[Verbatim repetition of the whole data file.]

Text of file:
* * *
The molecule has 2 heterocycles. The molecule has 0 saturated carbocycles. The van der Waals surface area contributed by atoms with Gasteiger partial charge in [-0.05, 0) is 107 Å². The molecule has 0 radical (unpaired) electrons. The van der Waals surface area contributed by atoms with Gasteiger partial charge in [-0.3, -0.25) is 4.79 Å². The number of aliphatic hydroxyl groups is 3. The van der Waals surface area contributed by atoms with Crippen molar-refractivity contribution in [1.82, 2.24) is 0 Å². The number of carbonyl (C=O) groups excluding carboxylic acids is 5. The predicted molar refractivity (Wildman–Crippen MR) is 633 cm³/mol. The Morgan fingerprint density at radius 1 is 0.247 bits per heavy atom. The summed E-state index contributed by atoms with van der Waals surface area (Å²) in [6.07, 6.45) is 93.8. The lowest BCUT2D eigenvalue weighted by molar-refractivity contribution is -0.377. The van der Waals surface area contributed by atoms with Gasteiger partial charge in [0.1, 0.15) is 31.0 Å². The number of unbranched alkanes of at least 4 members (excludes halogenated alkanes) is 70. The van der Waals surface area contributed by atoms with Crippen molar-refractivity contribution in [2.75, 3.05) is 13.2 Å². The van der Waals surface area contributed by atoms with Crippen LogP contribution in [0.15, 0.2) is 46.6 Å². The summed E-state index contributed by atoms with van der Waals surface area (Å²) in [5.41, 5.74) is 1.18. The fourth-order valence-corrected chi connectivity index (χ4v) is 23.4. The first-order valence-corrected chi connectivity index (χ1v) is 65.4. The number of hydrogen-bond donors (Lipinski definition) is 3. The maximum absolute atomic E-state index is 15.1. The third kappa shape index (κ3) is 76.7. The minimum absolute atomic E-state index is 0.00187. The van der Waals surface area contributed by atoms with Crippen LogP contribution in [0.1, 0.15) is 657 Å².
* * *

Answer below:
The molecule has 2 heterocycles. The molecule has 0 saturated carbocycles. The van der Waals surface area contributed by atoms with Gasteiger partial charge in [-0.05, 0) is 107 Å². The molecule has 0 radical (unpaired) electrons. The van der Waals surface area contributed by atoms with Gasteiger partial charge in [-0.3, -0.25) is 4.79 Å². The number of aliphatic hydroxyl groups is 3. The van der Waals surface area contributed by atoms with Crippen molar-refractivity contribution in [1.82, 2.24) is 0 Å². The number of carbonyl (C=O) groups excluding carboxylic acids is 5. The predicted molar refractivity (Wildman–Crippen MR) is 633 cm³/mol. The Morgan fingerprint density at radius 1 is 0.247 bits per heavy atom. The summed E-state index contributed by atoms with van der Waals surface area (Å²) in [6.07, 6.45) is 93.8. The lowest BCUT2D eigenvalue weighted by molar-refractivity contribution is -0.377. The van der Waals surface area contributed by atoms with Gasteiger partial charge in [0.1, 0.15) is 31.0 Å². The number of unbranched alkanes of at least 4 members (excludes halogenated alkanes) is 70. The van der Waals surface area contributed by atoms with Crippen molar-refractivity contribution in [2.75, 3.05) is 13.2 Å². The van der Waals surface area contributed by atoms with Crippen LogP contribution in [0.15, 0.2) is 46.6 Å². The summed E-state index contributed by atoms with van der Waals surface area (Å²) in [5.41, 5.74) is 1.18. The fourth-order valence-corrected chi connectivity index (χ4v) is 23.4. The first-order valence-corrected chi connectivity index (χ1v) is 65.4. The number of hydrogen-bond donors (Lipinski definition) is 3. The maximum absolute atomic E-state index is 15.1. The third kappa shape index (κ3) is 76.7. The minimum absolute atomic E-state index is 0.00187. The van der Waals surface area contributed by atoms with Crippen LogP contribution in [0.1, 0.15) is 657 Å².